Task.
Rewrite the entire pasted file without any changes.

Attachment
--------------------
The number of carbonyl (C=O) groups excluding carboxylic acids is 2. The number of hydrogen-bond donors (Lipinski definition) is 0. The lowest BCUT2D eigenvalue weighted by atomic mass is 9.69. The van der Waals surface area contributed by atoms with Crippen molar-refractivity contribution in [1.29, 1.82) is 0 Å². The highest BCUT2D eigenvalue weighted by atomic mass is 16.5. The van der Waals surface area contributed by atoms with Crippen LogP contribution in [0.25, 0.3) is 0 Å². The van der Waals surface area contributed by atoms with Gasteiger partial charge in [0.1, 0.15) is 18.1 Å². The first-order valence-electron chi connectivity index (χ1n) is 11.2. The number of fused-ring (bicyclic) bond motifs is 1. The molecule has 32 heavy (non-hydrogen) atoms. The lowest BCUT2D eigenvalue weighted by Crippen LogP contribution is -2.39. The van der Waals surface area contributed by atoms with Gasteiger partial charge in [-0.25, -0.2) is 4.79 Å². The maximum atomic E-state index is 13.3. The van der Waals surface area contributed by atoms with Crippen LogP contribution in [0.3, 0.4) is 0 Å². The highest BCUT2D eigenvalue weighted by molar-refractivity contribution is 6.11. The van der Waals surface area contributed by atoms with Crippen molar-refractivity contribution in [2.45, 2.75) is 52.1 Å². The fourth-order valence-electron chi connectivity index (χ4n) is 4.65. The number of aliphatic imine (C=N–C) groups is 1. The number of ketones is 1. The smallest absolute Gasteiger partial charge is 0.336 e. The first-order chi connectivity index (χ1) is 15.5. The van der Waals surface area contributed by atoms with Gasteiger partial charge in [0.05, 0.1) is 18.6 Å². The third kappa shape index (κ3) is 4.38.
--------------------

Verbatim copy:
The number of carbonyl (C=O) groups excluding carboxylic acids is 2. The number of hydrogen-bond donors (Lipinski definition) is 0. The lowest BCUT2D eigenvalue weighted by atomic mass is 9.69. The van der Waals surface area contributed by atoms with Crippen molar-refractivity contribution in [1.29, 1.82) is 0 Å². The highest BCUT2D eigenvalue weighted by atomic mass is 16.5. The van der Waals surface area contributed by atoms with Crippen LogP contribution in [0.25, 0.3) is 0 Å². The van der Waals surface area contributed by atoms with Gasteiger partial charge in [0.1, 0.15) is 18.1 Å². The first-order valence-electron chi connectivity index (χ1n) is 11.2. The number of fused-ring (bicyclic) bond motifs is 1. The molecule has 32 heavy (non-hydrogen) atoms. The lowest BCUT2D eigenvalue weighted by Crippen LogP contribution is -2.39. The van der Waals surface area contributed by atoms with Gasteiger partial charge in [-0.25, -0.2) is 4.79 Å². The maximum atomic E-state index is 13.3. The van der Waals surface area contributed by atoms with Crippen LogP contribution in [0.3, 0.4) is 0 Å². The highest BCUT2D eigenvalue weighted by molar-refractivity contribution is 6.11. The van der Waals surface area contributed by atoms with Crippen molar-refractivity contribution in [2.45, 2.75) is 52.1 Å². The fourth-order valence-electron chi connectivity index (χ4n) is 4.65. The number of aliphatic imine (C=N–C) groups is 1. The number of ketones is 1. The smallest absolute Gasteiger partial charge is 0.336 e. The first-order chi connectivity index (χ1) is 15.5. The van der Waals surface area contributed by atoms with Gasteiger partial charge in [0.05, 0.1) is 18.6 Å². The third kappa shape index (κ3) is 4.38.